Madras Player’s ‘WATER’ – Hindu review
Theatre Madras Players’ Water , based on Komal Swaminathan’s Thaneer Thaneer, was rooted in the local context and performed with fervour
As promised, the Madras Players brought the village of Athipatti to Chennai through their production of Water. The English translation (by S. Shankar) of Komal Swaminathan’s Thanneer Thanneer directed by P.C. Ramakrishna was presented at the Museum Theatre for three consecutive days recently.
Thanneer Thanneer is part of the consciousness of all those who value powerful and meaningful theatre in Tamil. The issues the play deals with are ones the viewer can immediately relate to; the sceptre of water scarcity always looms threateningly for numerous villages, towns and cities in the country.
Vellaiswamy, a bonded labourer who is escaping from the law for the crime he has committed, enters a drought-affected village whose inhabitants have to trudge for long miles to procure even a single pot of water. He rouses the villagers to collective action, the support of the village teacher being crucial in this struggle. A venal politician, a couple of stout-hearted elders, a fiery young man, the village priest itching for an animal sacrifice, a journalist with a social conscience, a feisty young woman and her policeman husband are among the characters around whom the story is woven. Just when they are about to attain their much-longed for goal, they are thwarted.
The first scene with its excellent sets (set and light design: Victor Paulraj) immediately took the audience to the heart of the village with its thatched huts, the niches on the walls for the lamps and the mandatory bench or thinnai in front of the house. The villagers speaking English instead of the Tirunelveli Tamil did strike an odd note initially. But as the struggle for water was played out, the language barrier slowly dissolved. The brilliant direction and the spirited performances soon helped to brush away the incongruities. This was a play where the director’s vision was firm and clear and he was able to transcend some of the inadequacies of the English text. He showed his acumen by retaining certain words in Tamil and also the folk songs (which had sounded strange and incoherent in the translated text) in the original. Off stage was used to great effect in the production. An inspired stroke too was the lighting of the door frames flanking the stage and the sound of music (sound: Charles, vocals and music arrangement: Madras Youth Choir) and conversation to depict the village wedding. So too was the building of the cart portrayed though backstage effects.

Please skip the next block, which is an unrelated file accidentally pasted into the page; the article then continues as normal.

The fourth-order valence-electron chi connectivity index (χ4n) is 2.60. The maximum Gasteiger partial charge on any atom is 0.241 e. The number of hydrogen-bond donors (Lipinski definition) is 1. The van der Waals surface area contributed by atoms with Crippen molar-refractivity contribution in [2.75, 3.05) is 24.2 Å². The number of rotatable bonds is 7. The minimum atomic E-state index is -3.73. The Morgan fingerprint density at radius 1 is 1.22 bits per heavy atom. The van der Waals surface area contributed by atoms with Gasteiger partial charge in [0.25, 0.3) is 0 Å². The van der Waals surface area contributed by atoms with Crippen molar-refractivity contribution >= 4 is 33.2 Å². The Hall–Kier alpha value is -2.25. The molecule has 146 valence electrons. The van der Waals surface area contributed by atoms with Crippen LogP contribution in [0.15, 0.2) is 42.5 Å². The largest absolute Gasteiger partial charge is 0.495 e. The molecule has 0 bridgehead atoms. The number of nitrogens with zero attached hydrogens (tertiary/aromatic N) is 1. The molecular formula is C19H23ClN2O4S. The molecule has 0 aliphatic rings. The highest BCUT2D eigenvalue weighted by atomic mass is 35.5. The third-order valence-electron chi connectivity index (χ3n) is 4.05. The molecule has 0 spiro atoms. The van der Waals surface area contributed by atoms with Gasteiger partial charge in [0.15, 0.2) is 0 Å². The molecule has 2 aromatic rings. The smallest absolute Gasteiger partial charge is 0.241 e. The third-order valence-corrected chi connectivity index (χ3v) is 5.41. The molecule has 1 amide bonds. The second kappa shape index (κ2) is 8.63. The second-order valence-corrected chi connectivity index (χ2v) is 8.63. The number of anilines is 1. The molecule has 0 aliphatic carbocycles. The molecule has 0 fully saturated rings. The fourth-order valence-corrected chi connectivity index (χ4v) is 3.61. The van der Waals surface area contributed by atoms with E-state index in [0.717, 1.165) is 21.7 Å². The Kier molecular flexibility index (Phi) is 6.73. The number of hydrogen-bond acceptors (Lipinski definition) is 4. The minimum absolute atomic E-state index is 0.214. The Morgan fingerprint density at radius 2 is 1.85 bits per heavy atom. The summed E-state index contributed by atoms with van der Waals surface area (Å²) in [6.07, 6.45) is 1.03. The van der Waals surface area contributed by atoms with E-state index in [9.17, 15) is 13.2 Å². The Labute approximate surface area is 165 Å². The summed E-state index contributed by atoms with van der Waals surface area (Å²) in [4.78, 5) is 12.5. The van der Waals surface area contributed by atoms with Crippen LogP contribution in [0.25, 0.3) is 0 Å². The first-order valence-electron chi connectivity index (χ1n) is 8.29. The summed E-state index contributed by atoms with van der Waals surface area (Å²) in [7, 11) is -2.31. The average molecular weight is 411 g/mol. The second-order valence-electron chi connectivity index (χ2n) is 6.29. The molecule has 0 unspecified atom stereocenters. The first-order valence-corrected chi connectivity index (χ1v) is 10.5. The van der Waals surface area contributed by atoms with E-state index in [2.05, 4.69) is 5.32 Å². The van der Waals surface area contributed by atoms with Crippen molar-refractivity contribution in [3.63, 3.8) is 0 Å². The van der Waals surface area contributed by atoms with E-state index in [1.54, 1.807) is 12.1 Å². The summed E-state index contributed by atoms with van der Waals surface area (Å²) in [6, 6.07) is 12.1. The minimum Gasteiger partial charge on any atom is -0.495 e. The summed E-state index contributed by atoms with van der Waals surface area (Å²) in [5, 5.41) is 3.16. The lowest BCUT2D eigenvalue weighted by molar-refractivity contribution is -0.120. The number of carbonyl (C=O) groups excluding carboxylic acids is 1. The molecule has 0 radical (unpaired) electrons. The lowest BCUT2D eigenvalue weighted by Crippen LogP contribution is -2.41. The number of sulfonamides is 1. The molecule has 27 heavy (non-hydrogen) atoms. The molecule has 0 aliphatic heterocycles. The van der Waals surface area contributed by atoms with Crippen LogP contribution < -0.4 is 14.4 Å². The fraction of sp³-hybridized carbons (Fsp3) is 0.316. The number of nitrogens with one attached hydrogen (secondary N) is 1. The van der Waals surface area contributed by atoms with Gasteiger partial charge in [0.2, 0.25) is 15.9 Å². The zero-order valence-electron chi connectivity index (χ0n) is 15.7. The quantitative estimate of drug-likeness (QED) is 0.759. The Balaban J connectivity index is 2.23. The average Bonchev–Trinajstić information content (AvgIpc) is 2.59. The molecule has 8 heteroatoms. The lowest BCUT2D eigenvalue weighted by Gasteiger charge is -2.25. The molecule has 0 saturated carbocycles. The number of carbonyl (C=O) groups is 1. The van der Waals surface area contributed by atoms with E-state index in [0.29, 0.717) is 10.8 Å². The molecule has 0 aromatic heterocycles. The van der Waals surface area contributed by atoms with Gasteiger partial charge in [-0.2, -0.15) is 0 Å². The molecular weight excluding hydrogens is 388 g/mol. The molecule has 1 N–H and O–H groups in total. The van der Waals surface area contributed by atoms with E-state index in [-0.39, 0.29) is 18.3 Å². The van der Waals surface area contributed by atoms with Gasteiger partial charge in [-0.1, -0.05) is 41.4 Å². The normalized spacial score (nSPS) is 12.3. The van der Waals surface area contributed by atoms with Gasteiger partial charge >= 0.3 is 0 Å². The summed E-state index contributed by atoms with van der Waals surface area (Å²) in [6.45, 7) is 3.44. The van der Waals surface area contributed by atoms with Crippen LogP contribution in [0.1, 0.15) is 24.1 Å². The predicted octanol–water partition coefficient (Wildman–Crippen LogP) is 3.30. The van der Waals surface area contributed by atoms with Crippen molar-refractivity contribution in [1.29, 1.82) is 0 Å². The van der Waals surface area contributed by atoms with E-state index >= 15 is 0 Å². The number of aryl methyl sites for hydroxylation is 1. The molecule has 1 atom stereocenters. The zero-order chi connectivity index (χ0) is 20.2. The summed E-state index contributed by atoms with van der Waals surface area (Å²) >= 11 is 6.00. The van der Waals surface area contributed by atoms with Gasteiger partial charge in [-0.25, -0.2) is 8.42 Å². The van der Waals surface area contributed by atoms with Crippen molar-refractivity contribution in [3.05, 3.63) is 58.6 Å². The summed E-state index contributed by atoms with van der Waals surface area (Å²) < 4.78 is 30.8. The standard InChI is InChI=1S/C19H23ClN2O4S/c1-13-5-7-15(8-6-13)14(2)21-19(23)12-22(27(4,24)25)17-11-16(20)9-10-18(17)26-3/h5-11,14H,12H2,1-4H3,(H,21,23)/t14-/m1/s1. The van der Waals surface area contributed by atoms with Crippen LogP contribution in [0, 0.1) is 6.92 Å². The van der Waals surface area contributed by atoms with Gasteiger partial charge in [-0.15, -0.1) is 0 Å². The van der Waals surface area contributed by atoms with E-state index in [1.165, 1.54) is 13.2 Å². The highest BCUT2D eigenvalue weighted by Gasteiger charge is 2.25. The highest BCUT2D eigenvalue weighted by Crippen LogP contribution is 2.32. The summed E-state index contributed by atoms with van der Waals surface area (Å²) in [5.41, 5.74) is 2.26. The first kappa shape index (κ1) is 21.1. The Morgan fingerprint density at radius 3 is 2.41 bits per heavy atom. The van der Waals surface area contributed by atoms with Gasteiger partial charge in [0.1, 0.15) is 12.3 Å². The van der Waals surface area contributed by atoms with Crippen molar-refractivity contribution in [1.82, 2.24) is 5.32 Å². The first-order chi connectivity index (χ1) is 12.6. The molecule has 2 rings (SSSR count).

The dramatic tension never slackened throughout. Appropriate casting can be crucial in a play of this kind where the characters can easily descend into caricatures. Water got it right almost every time. P.C. Ramakrishna scored high with his portrayal of the schoolmaster banished to a drought-prone village but who becomes its guide and key figure. Keeping pace with him every step of the way were Shankar Sundaram and D. Ramachandran as the village elders. Ramachandran consistently maintained his bent posture and limp and his demeanour of a villager who is in turn supportive, disbelieving or disarmingly simple. Mohamed Yusuf made for an arrogant and ruthless politician though he seemed a trifle too suave. Krishna was convincing as the deferential fugitive who transforms into the bringer of water. A. Karthik was the credible, angry young man who puts up a good fight with the politician. But the casting faltered when it came to the female actor, setting the balance askew. The character of Sevanthi is a pivotal one. The actor who played her appeared unsure and too sophisticated for the role. She seemed hardly the woman who would stun an entire village by her revolutionary action. Her costume of crisp and glossy sarees was glaring in its inappropriateness. Even more out of place was her equally sophisticated-looking husband. The drummer Nellai Manikandan was an asset to the play enhancing the rhythm of the work.
Komal’s play represents both success and tragedy for us today. The success of a playwright who could so realistically depict the plight of a water-starved village and its characters. And tragedy for despite the passage of 30 years the situation remains the same. But to the Madras Players Water was a great success. A veteran actor turns director with aplomb fusing together various elements harmoniously and with understanding, in a felt tribute to the writer. And the team produces one of the best productions seen from them in recent times — rooted in the local context, dealing with vital issues and acted out with fervour.